"Unlawful age discrimination has no place in the federal sector workplace," said Carlton M. Hadden, director of the EEOC's Office of Federal Operations (OFO). 'It is anathema to the federal government's goal of being a model employer. Age-related employment decisions are often based on myths, fears and stereotypes about the talent and ability of older workers. This article is an excellent resource to help eliminate those false notions.'"
These types of free governmental resources provide excellent sources of information for those of us researching these issues.
-- Joe Seiner
Wednesday, May 17, 2017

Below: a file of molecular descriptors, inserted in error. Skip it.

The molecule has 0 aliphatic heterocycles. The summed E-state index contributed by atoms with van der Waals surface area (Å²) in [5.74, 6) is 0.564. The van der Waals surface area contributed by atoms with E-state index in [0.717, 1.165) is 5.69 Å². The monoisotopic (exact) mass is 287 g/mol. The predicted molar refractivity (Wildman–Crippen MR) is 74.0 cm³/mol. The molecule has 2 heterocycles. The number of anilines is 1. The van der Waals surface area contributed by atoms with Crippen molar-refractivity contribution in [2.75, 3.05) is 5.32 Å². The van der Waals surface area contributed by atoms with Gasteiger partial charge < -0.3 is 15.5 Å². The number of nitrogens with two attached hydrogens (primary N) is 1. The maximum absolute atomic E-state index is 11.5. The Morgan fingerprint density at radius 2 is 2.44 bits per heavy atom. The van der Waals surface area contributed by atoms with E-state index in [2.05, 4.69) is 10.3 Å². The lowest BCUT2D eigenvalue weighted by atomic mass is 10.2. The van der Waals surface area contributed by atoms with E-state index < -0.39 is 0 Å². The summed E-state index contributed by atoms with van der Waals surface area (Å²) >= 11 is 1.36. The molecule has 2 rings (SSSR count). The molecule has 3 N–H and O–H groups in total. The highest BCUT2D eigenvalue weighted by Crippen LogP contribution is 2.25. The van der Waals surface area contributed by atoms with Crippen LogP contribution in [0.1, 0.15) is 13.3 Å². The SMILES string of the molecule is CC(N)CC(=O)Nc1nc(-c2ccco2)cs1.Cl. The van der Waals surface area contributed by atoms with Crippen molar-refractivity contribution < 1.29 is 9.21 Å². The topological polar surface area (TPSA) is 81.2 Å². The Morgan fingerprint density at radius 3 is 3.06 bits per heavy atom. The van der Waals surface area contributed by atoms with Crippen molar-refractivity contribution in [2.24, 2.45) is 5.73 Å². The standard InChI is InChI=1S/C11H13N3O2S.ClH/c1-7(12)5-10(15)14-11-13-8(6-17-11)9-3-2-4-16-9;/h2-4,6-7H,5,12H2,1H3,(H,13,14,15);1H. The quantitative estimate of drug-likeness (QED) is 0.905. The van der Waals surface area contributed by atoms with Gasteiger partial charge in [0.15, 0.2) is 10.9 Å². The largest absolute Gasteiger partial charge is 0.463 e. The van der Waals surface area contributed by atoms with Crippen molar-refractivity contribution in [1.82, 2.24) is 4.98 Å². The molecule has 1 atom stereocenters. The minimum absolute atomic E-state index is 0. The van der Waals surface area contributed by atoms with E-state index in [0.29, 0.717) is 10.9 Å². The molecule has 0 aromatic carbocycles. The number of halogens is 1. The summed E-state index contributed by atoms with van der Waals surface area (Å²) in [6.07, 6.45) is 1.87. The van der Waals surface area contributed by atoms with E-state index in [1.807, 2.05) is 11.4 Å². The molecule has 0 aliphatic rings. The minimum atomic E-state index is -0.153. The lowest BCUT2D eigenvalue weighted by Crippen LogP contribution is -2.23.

On Monday, the Supreme Court asked the Solicitor General to weigh in on the issue presented for cert. in Clark v. Virginia Department of State Police, 292 Va. 725 (2016): whether Congress can use its war powers to abrogate state sovereign immunity. This case involves a police officer who alleged that he was denied a promotion because of his service in the U.S. Army Reserves, in violation of the Uniformed Services Employment and Reemployment Rights Act (USERRA). USERRA is the current version of earlier military employment protections originally enacted in 1940 and expanded and modified many times in the intervening years. Among other things, USERRA prohibits employment discrimination against individuals because of their military service and guarantees reemployment rights following such service (for those interested in family leave reform, USERRA provides an example of more robust protections, including periods of just cause protection and promotion rights).